PO-11 - Thrombin and cancer stem-like cells: in vitro support for breast cancer anticoagulation.
Castle J., Farnie G., Kirwan CC.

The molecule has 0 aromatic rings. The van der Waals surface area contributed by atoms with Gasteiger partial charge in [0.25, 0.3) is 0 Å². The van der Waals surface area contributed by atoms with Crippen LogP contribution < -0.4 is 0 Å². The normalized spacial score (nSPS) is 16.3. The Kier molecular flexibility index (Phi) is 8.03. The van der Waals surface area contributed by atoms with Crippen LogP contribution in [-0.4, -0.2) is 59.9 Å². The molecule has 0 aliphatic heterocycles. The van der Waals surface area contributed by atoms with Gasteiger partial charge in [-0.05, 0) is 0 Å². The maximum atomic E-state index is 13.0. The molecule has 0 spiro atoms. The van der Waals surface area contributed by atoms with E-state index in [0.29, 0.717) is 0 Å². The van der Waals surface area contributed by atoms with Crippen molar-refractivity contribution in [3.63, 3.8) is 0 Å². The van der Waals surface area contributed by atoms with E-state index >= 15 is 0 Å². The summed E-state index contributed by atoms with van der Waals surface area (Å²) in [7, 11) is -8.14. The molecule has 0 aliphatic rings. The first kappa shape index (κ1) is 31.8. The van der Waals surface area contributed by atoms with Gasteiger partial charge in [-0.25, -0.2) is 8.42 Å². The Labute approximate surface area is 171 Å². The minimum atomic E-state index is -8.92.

INTRODUCTION: Cancer stem-like cells (CSCs) are tumour initiating, resistant to chemotherapy and play a role in metastasis. We have previously shown thrombin pathway signalling regulates CSC activity: thrombin pathway activation with FVIIa or through TF overexpression increases CSC activity whilst TF siRNA knockdown decreases it. We hypothesise that NOACs, by targeting specific factors in the thrombin pathway, may inhibit CSC activity. AIM: In breast cancer cell lines, to determine the effect of i) thrombin and ii) dabigatran (Boehringer Ingelheim), a direct thrombin inhibitor on cancer stem cell activity. MATERIALS AND METHODS: MDA-MB-231, MCF-7, SKBR3 and MDA-MB-157 cell lines representing the spectrum of breast cancer subtypes were cultured with: i) 0.1 NIH Units/ml human thrombin (Sigma) ii) 0.5μM Dabigatran (clinically relevant plasma concentration). Mammosphere culture is an established in vitro assay to measure CSC activity. Mammosphere forming efficiency (MFE) was calculated from the proportion of plated cells forming mammospheres in non-adherent culture, (each experiment, n=≥4, two-tailed independent t-test). RESULTS: Thrombin increased MFE in the high PAR-1 expressing MDA-MB-231 and MDA-MB-157 cell lines, but not the low PAR-1 expressing MCF-7/SKBR3 cell lines as compared to untreated controls (MDA-MB-231 mean (range): thrombin treated: 0.91 (0.70-1.11) vs control: 0.73 (0.51-0.93)%, p=<0.04; MDA-MB-157: thrombin treated: 0.58 (0.45-0.69) vs control: 0.37 (0.31-0.47)%, p=<0.001). Dabigatran abrogated the stimulatory effect of thrombin on MFE in thrombin-treated MDA-MB-231 and MDA-MB-157 cells (MDA-MB-231 mean (range) thrombin+Dabigatran: 1.10 (0.83-1.41) vs thrombin only: 1.45 (1.32-1.66)%, p=<0.01); MDA-MB-157 thrombin+Dabigatran: 0.48 (0.39-0.56) vs thrombin only: 0.58 (0.45-0.69)%, p=<0.05). CONCLUSIONS: The stimulation of mammosphere formation by thrombin and reduction by thrombin inhibitor treatment indicates a functional relationship between cancer stem-like cells and coagulation. This suggests possible clinical utility of novel oral anticoagulants in targeting this critical cancer cell subpopulation.